Jury selection, also known as voir dire (Latin for “speak the truth), is the beginning of any jury trial and is the first time the parties address the jurors that will be hearing their case. There is a wealth of literature on the philosophy of voir dire and the importance of making a great first impression. An experienced trial attorney conducting voir dire is essential, as many believe you can lose a case with a subpar jury selection. We will only be addressing the basics of jury selection for Virginia civil cases in this article. Still, the attorney conducting voir dire should be well versed in the nuances of what questions to ask based on the facts of the case.
Every party to a lawsuit is legally entitled to have the case decided by a fair and impartial jury. The purpose of jury selection is to root out potential jurors with conflicts of interest or biases against any parties involved and strike them from being jurors. During voir dire, parties can move the Court to strike a juror for cause and also have the opportunity to strike additional jurors they believe will be harmful to their case.
Voir dire is the only time the jurors interact with the trial attorneys during a trial. It is an opportunity for the attorneys to ask jurors any questions that may be relevant to the issues in the case. Attorneys want to get a sense of who the jurors are and their philosophies on life and see if any potential jurors have already made up their minds on the issues in the case before the trial even starts. This is done by asking jurors broad questions about their life experiences and opinions.
In personal injury cases, it is important to focus on the injuries claimed and the cause of the injuries with the jurors. For instance, if the subject of the lawsuit is that someone broke a femur in a car crash, you want to explore if any jurors were also involved in car crashes or have friends or family that have been involved in a car crash. Most jurors would have been or know a loved one who has been in a car crash in the past. This allows the attorney to address each juror individually, discussing their experiences with car crashes and gather as much information as possible to try to decipher any biases they might have. A similar line of questioning would apply to anyone who might have had or know someone who had a femur injury.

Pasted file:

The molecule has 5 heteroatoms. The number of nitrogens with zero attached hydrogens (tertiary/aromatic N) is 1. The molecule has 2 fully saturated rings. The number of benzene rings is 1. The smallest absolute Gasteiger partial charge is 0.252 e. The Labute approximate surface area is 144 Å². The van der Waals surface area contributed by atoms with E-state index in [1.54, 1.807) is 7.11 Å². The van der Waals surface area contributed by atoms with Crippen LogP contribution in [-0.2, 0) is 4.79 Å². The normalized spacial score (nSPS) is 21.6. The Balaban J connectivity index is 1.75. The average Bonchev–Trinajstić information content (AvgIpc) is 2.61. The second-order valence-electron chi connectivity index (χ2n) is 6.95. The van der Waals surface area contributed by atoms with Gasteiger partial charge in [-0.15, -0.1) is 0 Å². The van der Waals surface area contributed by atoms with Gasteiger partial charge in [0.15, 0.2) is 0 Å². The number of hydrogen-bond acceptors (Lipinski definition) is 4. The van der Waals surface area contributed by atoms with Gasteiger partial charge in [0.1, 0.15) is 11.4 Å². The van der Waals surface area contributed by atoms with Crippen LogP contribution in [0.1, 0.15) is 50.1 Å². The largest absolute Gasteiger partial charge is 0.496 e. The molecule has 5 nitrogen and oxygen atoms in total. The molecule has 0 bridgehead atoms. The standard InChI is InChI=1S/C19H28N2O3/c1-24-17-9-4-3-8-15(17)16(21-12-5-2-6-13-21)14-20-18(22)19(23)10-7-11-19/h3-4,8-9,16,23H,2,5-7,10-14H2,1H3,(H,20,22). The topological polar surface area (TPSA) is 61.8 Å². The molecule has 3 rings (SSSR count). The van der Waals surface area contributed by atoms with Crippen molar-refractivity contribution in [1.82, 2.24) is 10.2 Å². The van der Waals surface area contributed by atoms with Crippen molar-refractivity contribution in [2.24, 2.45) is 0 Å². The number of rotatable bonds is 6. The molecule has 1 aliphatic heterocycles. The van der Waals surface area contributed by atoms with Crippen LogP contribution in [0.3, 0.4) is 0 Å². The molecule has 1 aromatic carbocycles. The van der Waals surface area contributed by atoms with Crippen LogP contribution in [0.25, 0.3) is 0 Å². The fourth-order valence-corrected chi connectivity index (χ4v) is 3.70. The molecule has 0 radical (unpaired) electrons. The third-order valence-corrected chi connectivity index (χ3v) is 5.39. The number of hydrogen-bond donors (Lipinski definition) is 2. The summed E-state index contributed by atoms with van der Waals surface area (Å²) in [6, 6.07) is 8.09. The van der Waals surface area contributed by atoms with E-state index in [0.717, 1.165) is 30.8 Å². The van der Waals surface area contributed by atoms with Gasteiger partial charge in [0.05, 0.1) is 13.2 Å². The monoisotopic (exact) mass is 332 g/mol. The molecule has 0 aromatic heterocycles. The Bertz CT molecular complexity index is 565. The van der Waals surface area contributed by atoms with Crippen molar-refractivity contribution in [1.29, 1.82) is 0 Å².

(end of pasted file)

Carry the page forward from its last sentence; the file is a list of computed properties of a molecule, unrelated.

After each party conducts voir dire, the parties will have an opportunity to strike jurors for cause and have additional peremptory strikes of their own.
Striking for Cause
Under Virginia Code § 8.01-358, every party to a lawsuit has a right to examine under oath any person who is called as a juror to ascertain any biases or prejudices that exist. If the Court determines that the juror does not appear indifferent, that juror shall be removed from the potential jurors and replaced with another juror—this is striking a juror for cause. The Court, on its own accord, may strike a juror for cause, or a party wishing to strike a juror for cause may make a motion to do so with the Court. This motion is usually made at a sidebar where the jurors cannot hear the motion being made to the judge. If the presiding judge agrees that a potential juror cannot be impartial, the juror is struck for cause.
In every trial, attorneys must weed out any inherent biases based on race, gender, sex, or religion. Any juror with a bias against a party based on these characteristics would be struck for cause. Additionally, jurors may have a bias toward certain issues presented to them. For example, in a personal injury case, some jurors might believe anyone filing a lawsuit is greedy and looking for a payout or are unwilling to render a monetary verdict based on non-monetary claims, i.e., pain & suffering. Any preconceived biases a juror might have that can affect the case must be flushed out in order to strike a juror for cause. If a juror cannot be impartial when hearing evidence or deciding the merits of the case based on preconceived ideologies, they must be struck for cause.
After jurors are struck for cause, the jury panel in a civil case consists of thirteen potential jurors. According to Virginia Code § 8.01-359, the plaintiff and defendant attorneys can each strike three additional jurors. Parties will also want to strike jurors they believe will be harmful to their case, but there was not enough information to strike them for cause. If there are multiple plaintiffs or defendants, the plaintiffs must share the three strikes among them, and the defendants must also share the three strikes. Once the parties make their strikes, the remaining seven jurors will be sworn in as the jurors in the case, and opening statements will follow.
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